The Senate Report discloses that the Congressional purpose was to wipe out the ruling in United States v. Wunderlich, 342 U.S. 98, 72 S. Ct. 154, 96 L. Ed. 113, and to restore the views expressed in Ripley v. U.S., 223 U.S. 695, 701-702, 32 S. Ct. 352, 56 L. Ed. 614, i.e., that where the power of the government under a contract is complete and its agent's decision conclusive, then the government owes a corresponding duty to have its agent's judgment exercised reasonably, and not capriciously or in bad faith. In effect, Congress adopted the views of Justices Douglas and Jackson in their dissenting opinions in Wunderlich, 342 U.S. at pages 101-103, 72 S. Ct. 156-157.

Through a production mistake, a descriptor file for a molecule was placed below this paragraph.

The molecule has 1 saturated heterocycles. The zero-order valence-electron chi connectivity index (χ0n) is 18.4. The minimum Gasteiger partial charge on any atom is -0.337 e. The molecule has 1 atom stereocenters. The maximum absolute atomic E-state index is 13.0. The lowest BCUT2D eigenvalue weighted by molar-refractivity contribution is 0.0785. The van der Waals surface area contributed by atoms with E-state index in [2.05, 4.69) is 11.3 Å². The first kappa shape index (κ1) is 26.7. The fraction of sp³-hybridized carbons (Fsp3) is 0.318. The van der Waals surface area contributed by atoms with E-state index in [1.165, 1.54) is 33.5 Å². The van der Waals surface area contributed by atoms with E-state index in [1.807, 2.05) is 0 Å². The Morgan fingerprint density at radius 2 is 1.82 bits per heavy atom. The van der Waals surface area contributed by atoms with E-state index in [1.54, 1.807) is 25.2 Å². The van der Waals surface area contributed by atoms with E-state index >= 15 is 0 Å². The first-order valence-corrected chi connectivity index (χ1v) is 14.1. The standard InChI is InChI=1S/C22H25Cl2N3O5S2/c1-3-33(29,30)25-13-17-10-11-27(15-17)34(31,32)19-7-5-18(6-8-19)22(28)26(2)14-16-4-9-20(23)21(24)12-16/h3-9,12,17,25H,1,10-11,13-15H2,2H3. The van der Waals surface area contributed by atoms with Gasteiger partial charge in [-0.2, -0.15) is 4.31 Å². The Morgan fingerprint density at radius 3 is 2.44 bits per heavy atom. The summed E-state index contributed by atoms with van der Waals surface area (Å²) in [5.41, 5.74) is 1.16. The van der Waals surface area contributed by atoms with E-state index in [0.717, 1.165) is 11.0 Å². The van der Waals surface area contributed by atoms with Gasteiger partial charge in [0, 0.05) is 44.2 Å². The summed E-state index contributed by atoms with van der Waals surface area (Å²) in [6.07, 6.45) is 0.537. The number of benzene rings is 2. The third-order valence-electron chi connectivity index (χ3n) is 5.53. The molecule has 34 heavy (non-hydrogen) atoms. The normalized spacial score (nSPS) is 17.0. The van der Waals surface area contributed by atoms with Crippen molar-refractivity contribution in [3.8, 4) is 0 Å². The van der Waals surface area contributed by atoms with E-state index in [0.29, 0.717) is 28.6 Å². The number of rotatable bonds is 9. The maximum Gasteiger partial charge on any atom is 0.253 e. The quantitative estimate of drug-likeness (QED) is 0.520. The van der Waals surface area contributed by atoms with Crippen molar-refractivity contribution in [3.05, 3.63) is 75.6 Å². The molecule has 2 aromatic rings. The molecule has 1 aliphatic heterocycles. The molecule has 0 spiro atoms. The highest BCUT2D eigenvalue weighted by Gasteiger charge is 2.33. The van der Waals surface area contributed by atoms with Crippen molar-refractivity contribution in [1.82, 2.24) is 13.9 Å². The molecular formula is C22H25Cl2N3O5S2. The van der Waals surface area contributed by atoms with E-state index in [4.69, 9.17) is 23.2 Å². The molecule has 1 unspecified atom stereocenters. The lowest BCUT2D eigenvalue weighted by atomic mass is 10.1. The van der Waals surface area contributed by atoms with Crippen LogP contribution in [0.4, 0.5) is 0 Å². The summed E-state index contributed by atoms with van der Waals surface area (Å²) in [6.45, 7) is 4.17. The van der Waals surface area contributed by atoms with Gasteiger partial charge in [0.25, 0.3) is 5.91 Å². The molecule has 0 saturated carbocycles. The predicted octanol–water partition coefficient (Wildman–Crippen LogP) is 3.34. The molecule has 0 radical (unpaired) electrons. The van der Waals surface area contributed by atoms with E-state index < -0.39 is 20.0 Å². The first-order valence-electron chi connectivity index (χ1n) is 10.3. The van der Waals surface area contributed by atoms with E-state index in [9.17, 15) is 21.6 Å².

True, the new statute, literally read, applies only to the "disputes" clause of a contract like that before us here. Congress, however, stated a general policy forbidding a government official to act capriciously in the exercise of a power of decision under such a contract. Such a policy should not be interpreted in a niggardly manner. See Van Beeck v. Sabine Towing Co., 300 U.S. 342, 350-351, 57 S. Ct. 452, 456, 81 L. Ed. 394; "It would be a misfortune if a narrow or grudging process of construction were to exemplify and perpetuate the very evils to be remedied. There are times when uncertain words are to be wrought into consistency and unity with a legislative policy which is itself a source of law, a new generative impulse transmitted to the legal system." In Gooch v. Oregon Short Line R. Co., 258 U.S. 22, 24, 42 S. Ct. 192, 193, 66 L. Ed. 443, the Court said: "For although courts sometimes have been slow to extend the effect of statutes modifying the common law beyond the direct operation of the words, it is obvious that a statute may indicate a change in the policy of the law, although it expresses that change only in the specific cases most likely to occur to the mind. Johnson v. U.S., 1 Cir., 163 F. 30, 32, 18 L.R.A.,N.S., 1194." See also Keifer & Keifer v. R.F.C., 306 U.S. 381, 391 and note 4, 59 S. Ct. 516, 83 L. Ed. 784; U.S. v. Hutcheson, 312 U.S. 219, 235, 61 S. Ct. 463, 85 L. Ed. 788; South & Central American Commercial Co. v. Panama R. Co., 237 N.Y. 287, 291, 142 N.E. 666; The Arizona v. Anelich, 298 U.S. 110, 123, 56 S. Ct. 707, 80 L. Ed. 1075; Warner v. Goltra, 293 U.S. 155, 157-159, 55 S. Ct. 46, 79 L. Ed. 254; Slifka v. Johnson, 2 Cir., 161 F.2d 467, 470; Stone, The Common Law in the United States, 50 Harv. Law Review 4, 13-14.